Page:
I think, though, that I admire poets who are dedicated to their craft and do not use images or phrases for the sake of using them. Many talented writers exist who do this, and it makes for strange reading, at least for me. What I admire most, I think, are poets who try to reach the truth of experience through powerful images, beautiful phrases, and/or particularly lyrical work.

9. What would you say to someone who asked you “How do you become a writer?”

I would say that you become a writer by writing. You have to keep at it. Do it as often as you can and get good feedback. Educate yourself as much as you can. But the writing is the most important thing. You’re going to have good days and bad days–lots of them–but every word written is progress. And you have to write a lot of bad stuff to get to, get at the good stuff.

I’d also say to find someone who’s a good reader of your work, who understands and respects your work for what it is, but who pushes you to see it differently and to grow.

But at the end of the day, being a writer is one who writes. If you’re writing you’re a writer.

10. Final question, Sarah: You said earlier that you use nature as “ the catalyst for the memory, the reflection, the experience; I believe this is the case in many of my other poems, too. “. Please can you expand on this in the light of  Never One For Promises and the present Ms you are working on.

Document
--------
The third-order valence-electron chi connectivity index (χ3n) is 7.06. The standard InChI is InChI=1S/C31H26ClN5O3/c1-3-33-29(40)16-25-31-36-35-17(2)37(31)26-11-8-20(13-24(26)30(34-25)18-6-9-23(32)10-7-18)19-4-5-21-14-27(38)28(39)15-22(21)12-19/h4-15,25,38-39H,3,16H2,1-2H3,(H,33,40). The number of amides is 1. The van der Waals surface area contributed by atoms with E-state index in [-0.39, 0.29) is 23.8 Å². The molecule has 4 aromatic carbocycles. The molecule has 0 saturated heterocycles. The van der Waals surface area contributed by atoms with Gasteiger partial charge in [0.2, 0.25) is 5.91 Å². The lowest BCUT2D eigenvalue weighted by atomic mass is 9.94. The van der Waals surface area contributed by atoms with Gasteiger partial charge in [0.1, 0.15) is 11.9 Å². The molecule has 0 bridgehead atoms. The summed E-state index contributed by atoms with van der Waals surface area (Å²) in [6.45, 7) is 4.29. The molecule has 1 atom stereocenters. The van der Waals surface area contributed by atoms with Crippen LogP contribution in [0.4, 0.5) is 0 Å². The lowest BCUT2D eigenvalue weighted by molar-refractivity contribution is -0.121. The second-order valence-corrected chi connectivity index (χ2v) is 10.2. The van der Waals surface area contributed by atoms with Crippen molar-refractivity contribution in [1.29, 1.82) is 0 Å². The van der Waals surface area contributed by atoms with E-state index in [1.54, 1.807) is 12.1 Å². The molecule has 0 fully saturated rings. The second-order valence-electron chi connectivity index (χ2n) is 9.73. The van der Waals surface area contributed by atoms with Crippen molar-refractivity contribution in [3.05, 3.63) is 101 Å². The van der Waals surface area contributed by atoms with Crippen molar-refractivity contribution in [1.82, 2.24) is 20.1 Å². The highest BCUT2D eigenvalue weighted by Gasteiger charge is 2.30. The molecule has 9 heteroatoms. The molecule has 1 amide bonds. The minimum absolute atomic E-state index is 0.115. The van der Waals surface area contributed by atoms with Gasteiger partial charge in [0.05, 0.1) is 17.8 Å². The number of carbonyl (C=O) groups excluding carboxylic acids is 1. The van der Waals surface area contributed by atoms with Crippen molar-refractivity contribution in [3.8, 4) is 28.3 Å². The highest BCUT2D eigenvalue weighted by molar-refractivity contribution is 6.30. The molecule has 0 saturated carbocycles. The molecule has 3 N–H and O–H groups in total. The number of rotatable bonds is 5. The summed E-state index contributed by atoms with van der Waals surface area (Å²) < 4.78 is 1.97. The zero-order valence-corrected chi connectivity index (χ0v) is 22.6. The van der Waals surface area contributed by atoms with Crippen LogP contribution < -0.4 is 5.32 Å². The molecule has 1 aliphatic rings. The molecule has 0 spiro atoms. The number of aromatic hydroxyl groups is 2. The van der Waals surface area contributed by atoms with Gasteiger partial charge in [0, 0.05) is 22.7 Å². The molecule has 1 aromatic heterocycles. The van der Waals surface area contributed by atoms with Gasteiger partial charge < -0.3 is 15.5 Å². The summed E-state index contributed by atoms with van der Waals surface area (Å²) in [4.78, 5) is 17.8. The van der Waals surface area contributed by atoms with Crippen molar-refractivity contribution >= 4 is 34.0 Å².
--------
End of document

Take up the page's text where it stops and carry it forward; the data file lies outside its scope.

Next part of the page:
Never One for Promises uses nature as a site for reflection, for understanding, for questioning. Nature is, in both books, the ultimate metaphor for existence at the same time it reminds us of our smallness within it.  For example, in the Geraniums poems, we see the speaker looking at her geraniums and remembering how she got them, or how her mother cut them back, and how they grew despite the long hibernation. She learns or is reminded of how life often works. In the second Geranium’s poem, the petals and leaves remind her of her lover’s body and how tender–or, implicitly, brutal– care is what nurtures us. In Two Fools the lovers marvel at the stars at night and their smallness in the world; through the metaphor of a cotton stem she comes to understand her lover will leave her. In Summer Aubade similar questions of our place in the world and among nature arise. And in Pears the act of slicing a pear for lunch– a simple, everyday act, yet one that is both intimate and sensual as we feed people we love, right?– becomes the fulcrum for memory and thinking about lost, unrequited love. There’s the ocean, there’s a chili pepper, the ashes from rituals, flowers…all things that come from the natural world yet are infused with the ultimate questions of existence.

In my second forthcoming book, similar threads are taken up, though the focus is much broader. We have meditations on sunrise, swimming as metaphors for missed communication, the stars and the sky, flowers, light and dark and the body with its unpredictable senses. We have a grounding yet we yearn to fly beyond it; we have the dissolution of matter and the ways our cells carry things with us. This collection is more sensual and carnal in all senses of the word, and I think it is a nice “sequel” to the previous one.